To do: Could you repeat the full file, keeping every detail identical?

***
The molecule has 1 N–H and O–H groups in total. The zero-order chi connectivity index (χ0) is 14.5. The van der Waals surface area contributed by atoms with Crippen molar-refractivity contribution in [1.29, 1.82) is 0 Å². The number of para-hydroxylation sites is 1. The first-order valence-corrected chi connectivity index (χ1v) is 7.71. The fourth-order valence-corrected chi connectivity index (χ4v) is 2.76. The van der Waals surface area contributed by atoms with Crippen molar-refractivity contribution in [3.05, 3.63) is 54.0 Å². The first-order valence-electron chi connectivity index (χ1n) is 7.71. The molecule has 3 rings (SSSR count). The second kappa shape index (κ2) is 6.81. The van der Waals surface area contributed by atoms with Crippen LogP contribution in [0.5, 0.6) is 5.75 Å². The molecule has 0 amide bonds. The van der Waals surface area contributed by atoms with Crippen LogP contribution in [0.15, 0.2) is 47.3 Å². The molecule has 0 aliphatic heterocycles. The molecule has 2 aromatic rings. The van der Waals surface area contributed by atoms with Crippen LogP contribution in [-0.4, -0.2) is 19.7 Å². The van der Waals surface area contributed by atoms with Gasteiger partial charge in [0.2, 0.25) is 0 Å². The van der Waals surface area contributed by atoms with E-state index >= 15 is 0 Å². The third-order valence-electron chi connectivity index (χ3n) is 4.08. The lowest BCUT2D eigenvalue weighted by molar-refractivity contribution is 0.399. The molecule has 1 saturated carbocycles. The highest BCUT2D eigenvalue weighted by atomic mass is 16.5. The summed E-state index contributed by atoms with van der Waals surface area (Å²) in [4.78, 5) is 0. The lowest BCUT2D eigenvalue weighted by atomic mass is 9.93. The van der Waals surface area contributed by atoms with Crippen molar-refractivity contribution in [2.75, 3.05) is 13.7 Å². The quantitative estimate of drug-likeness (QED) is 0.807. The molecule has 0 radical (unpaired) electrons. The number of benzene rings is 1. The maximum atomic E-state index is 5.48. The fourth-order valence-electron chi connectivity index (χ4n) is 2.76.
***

The molecule has 1 N–H and O–H groups in total. The zero-order chi connectivity index (χ0) is 14.5. The van der Waals surface area contributed by atoms with Crippen molar-refractivity contribution in [1.29, 1.82) is 0 Å². The number of para-hydroxylation sites is 1. The first-order valence-corrected chi connectivity index (χ1v) is 7.71. The fourth-order valence-corrected chi connectivity index (χ4v) is 2.76. The van der Waals surface area contributed by atoms with Crippen molar-refractivity contribution in [3.05, 3.63) is 54.0 Å². The first-order valence-electron chi connectivity index (χ1n) is 7.71. The molecule has 3 rings (SSSR count). The second kappa shape index (κ2) is 6.81. The van der Waals surface area contributed by atoms with Crippen LogP contribution in [0.5, 0.6) is 5.75 Å². The molecule has 0 amide bonds. The van der Waals surface area contributed by atoms with Crippen LogP contribution in [0.15, 0.2) is 47.3 Å². The molecule has 0 aliphatic heterocycles. The molecule has 2 aromatic rings. The van der Waals surface area contributed by atoms with Crippen LogP contribution in [-0.4, -0.2) is 19.7 Å². The van der Waals surface area contributed by atoms with Gasteiger partial charge in [0.2, 0.25) is 0 Å². The van der Waals surface area contributed by atoms with E-state index >= 15 is 0 Å². The third-order valence-electron chi connectivity index (χ3n) is 4.08. The lowest BCUT2D eigenvalue weighted by molar-refractivity contribution is 0.399. The molecule has 1 saturated carbocycles. The highest BCUT2D eigenvalue weighted by atomic mass is 16.5. The summed E-state index contributed by atoms with van der Waals surface area (Å²) in [4.78, 5) is 0. The lowest BCUT2D eigenvalue weighted by atomic mass is 9.93. The van der Waals surface area contributed by atoms with Crippen molar-refractivity contribution in [2.75, 3.05) is 13.7 Å². The quantitative estimate of drug-likeness (QED) is 0.807. The molecule has 0 radical (unpaired) electrons. The number of benzene rings is 1. The maximum atomic E-state index is 5.48. The fourth-order valence-electron chi connectivity index (χ4n) is 2.76.